As treasury professionals, we have seen dozens of RFPs. The term API is often thrown around, but it is important to understand that not all APIs are created equal. In order to make full use of this innovative technology, it’s critical to have a thorough understanding of what you intend to do so you can make a clear request of your connectivity provider. Doing this ensures that you are getting the solution that you need and avoid falling victim to the catch-all phrase used by many bank connectivity providers: “We have APIs too.”
Where to Begin
A common misstep is not considering all phases of a technology transformation. A digital overhaul begins with planning and continues past ‘going live’. The success of the transformation depends on 1) understanding the entire operations cycle and how it will affect other departments, 2) enforcing clear evaluation criteria for technology, and 3) executing the onboarding process and measuring beyond the go-live date.
One of the first things to clarify is what type of APIs you need to integrate. These will depend on the types of processes that you are looking to update. For example: Internal APIs will connect internal systems, Partner APIs are used to embed a partner’s site to enable integrations such as single sign on, and bank APIs which create a direct connection between your systems and banking partners. FinLync provides bank APIs that establish fast and secure communication for balances, transactions, payment initiation, payment status and more.
To begin a successful project, start by drawing out a detailed list of treasury and finance data that you need to determine how you will create that connection from all available bank channels.
Designing the Future:
- Determine how many banks and bank accounts you need to integrate
- What does the reconciliation process look like?
- What does the payment process look like?
Expand the reach of the project by interviewing colleagues and other departments to understand how they will be impacted. In addition to treasury, other departments may get great benefits from the real-time connectivity through APIs. It will be an opportunity to not just re-create or automate the manual processes of today, but to improve them, and make them faster along the entire cycle.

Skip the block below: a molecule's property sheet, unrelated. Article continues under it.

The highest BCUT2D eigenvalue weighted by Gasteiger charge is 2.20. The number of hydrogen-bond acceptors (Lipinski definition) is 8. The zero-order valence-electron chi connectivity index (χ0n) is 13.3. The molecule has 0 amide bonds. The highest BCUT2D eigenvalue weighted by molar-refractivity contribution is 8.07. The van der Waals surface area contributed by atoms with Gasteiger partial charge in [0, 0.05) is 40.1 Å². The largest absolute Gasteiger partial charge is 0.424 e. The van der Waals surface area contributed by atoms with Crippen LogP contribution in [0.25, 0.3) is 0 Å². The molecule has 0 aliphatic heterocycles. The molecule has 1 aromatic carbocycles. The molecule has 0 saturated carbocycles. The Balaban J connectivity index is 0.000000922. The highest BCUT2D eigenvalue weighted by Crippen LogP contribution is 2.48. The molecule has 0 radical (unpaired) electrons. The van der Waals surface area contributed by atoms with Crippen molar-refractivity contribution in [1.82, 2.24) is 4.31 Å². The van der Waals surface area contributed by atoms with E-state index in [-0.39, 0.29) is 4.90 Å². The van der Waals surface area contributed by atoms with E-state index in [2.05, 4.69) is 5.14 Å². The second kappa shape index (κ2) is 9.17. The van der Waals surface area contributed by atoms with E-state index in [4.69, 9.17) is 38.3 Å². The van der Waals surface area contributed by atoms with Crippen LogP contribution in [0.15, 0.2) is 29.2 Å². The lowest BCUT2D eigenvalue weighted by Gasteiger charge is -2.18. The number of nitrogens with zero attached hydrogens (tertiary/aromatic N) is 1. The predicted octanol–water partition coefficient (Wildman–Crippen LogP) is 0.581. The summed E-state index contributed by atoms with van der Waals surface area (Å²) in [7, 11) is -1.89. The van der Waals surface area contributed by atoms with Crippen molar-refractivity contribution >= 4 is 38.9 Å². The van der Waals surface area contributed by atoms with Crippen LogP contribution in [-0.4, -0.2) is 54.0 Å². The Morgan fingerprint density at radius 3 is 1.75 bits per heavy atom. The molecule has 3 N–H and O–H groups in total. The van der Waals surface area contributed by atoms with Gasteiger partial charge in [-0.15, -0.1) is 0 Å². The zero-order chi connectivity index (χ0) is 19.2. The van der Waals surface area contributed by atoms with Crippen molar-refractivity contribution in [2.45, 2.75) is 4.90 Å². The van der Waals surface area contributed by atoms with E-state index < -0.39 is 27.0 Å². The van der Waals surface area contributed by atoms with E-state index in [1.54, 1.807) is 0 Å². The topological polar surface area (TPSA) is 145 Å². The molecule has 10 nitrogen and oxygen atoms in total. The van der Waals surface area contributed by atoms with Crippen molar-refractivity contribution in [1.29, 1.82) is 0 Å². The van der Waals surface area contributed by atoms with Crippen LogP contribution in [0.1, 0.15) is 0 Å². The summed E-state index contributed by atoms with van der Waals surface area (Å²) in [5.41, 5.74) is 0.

One of the biggest mistakes we see in treasury software RFPs are questions that ask very vague and broad questions like “Do you have APIs?” The problem with this yes and no question is that there are many different types of APIs. A provider may answer ‘yes’ to this question because they have a single API connection to a bank, or internal APIS, but they do not provide the multi-bank connectivity an organization needs to enable true real-time treasury. In recent years, this question has progressed to “Do you have APIs to X bank?” But that question is still not good enough.
It lacks the specificity needed to know if the bank APIs will provide all the rich data you need. For example, they might connect to a single API for Acme Bank that only provides balance information, but not have a connection to Acme’s payments or transactions APIs.
The Right Question to Ask
So, what’s the right API question to ask on your RFP and avoid surprises on this front? “Do you have a bank API with <insert specific banks here>, so we can do <task(s)>in real-time?” A full review of your bank connectivity provider’s API Catalog will allow you to see the different types of bank APIs they currently connect to, which ones are on the roadmap, and those actively in use.
Creating connections to multiple banks via APIs has been a challenging task leaving many providers’ and treasurers feeling defeated and resigned to saying ‘the banks just aren’t there yet.’ It’s possible that the smaller banks may not have APIs. The solution can be to establish real-time connectivity to the banks through which at least 80% – 90% of the business is done, as an example
Some sample questions you may include in your tech evaluation:
- Review catalog of the bank APIs they connect to
- Do you have a bank API integration with <insert specific banks here>, so we can do <task(s)>in real-time?
- What is the process for requesting additional bank integrations or additional API integrations within a particular bank?
- How does your solution handle multiple bank credentials and secure storage of those credentials?
- When setting up multi-bank API integrations, is there any level of normalization/standardization across banks to ensure all bank data is presented in a similarly organized manner when displayed in the system consuming the APIs?
All banks have their own set of API specifications that requires each to be individually mapped in order to effectively create a communication link. All of this specific information will be published by banks in their API specification documentation.
Creating multiple links to each API belonging to each specific bank requires extensive work to setup and then maintain going forward. If a company chooses to take on this connectivity on their own, the IT team will require their own developers to be focused on this, become client support and troubleshooters, and have to keep up with future changes that the bank makes or if regulation changes.